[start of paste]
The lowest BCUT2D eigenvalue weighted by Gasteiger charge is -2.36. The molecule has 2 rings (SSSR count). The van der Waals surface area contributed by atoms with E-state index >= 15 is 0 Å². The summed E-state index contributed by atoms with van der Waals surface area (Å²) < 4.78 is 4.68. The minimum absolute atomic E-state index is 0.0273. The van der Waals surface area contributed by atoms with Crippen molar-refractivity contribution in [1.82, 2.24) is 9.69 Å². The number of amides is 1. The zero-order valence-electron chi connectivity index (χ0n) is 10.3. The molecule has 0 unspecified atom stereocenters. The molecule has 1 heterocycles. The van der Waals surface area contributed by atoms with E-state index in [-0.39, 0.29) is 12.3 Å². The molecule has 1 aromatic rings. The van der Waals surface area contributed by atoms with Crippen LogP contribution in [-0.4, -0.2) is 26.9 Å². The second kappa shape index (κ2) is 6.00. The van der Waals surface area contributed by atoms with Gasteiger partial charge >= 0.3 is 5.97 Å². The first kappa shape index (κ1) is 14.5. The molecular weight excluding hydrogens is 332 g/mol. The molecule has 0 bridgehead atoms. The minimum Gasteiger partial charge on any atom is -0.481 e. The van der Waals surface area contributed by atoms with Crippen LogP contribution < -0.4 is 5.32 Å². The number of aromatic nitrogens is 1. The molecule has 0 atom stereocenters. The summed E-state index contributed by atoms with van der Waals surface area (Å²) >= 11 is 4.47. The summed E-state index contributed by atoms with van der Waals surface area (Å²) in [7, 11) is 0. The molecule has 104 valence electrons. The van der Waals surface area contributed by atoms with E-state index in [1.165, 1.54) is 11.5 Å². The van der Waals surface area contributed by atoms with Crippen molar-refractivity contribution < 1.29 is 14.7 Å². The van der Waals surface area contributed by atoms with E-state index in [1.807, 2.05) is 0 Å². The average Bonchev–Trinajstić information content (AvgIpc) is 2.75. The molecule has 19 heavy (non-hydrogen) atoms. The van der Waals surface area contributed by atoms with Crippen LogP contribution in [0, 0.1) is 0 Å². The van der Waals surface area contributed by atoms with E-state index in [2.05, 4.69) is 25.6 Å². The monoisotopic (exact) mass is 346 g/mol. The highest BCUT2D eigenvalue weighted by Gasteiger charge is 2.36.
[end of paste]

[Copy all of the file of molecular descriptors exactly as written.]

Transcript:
The lowest BCUT2D eigenvalue weighted by Gasteiger charge is -2.36. The molecule has 2 rings (SSSR count). The van der Waals surface area contributed by atoms with E-state index >= 15 is 0 Å². The summed E-state index contributed by atoms with van der Waals surface area (Å²) < 4.78 is 4.68. The minimum absolute atomic E-state index is 0.0273. The van der Waals surface area contributed by atoms with Crippen molar-refractivity contribution in [1.82, 2.24) is 9.69 Å². The number of amides is 1. The zero-order valence-electron chi connectivity index (χ0n) is 10.3. The molecule has 0 unspecified atom stereocenters. The molecule has 1 heterocycles. The van der Waals surface area contributed by atoms with E-state index in [-0.39, 0.29) is 12.3 Å². The molecule has 1 aromatic rings. The van der Waals surface area contributed by atoms with Crippen LogP contribution in [-0.4, -0.2) is 26.9 Å². The second kappa shape index (κ2) is 6.00. The van der Waals surface area contributed by atoms with Gasteiger partial charge >= 0.3 is 5.97 Å². The first kappa shape index (κ1) is 14.5. The molecular weight excluding hydrogens is 332 g/mol. The molecule has 0 bridgehead atoms. The minimum Gasteiger partial charge on any atom is -0.481 e. The van der Waals surface area contributed by atoms with Crippen LogP contribution < -0.4 is 5.32 Å². The number of aromatic nitrogens is 1. The molecule has 0 atom stereocenters. The summed E-state index contributed by atoms with van der Waals surface area (Å²) >= 11 is 4.47. The summed E-state index contributed by atoms with van der Waals surface area (Å²) in [7, 11) is 0. The molecule has 104 valence electrons. The van der Waals surface area contributed by atoms with E-state index in [1.165, 1.54) is 11.5 Å². The van der Waals surface area contributed by atoms with Crippen molar-refractivity contribution < 1.29 is 14.7 Å². The van der Waals surface area contributed by atoms with E-state index in [1.807, 2.05) is 0 Å². The average Bonchev–Trinajstić information content (AvgIpc) is 2.75. The molecule has 19 heavy (non-hydrogen) atoms. The van der Waals surface area contributed by atoms with Crippen LogP contribution in [0, 0.1) is 0 Å². The van der Waals surface area contributed by atoms with E-state index in [2.05, 4.69) is 25.6 Å². The monoisotopic (exact) mass is 346 g/mol. The highest BCUT2D eigenvalue weighted by Gasteiger charge is 2.36.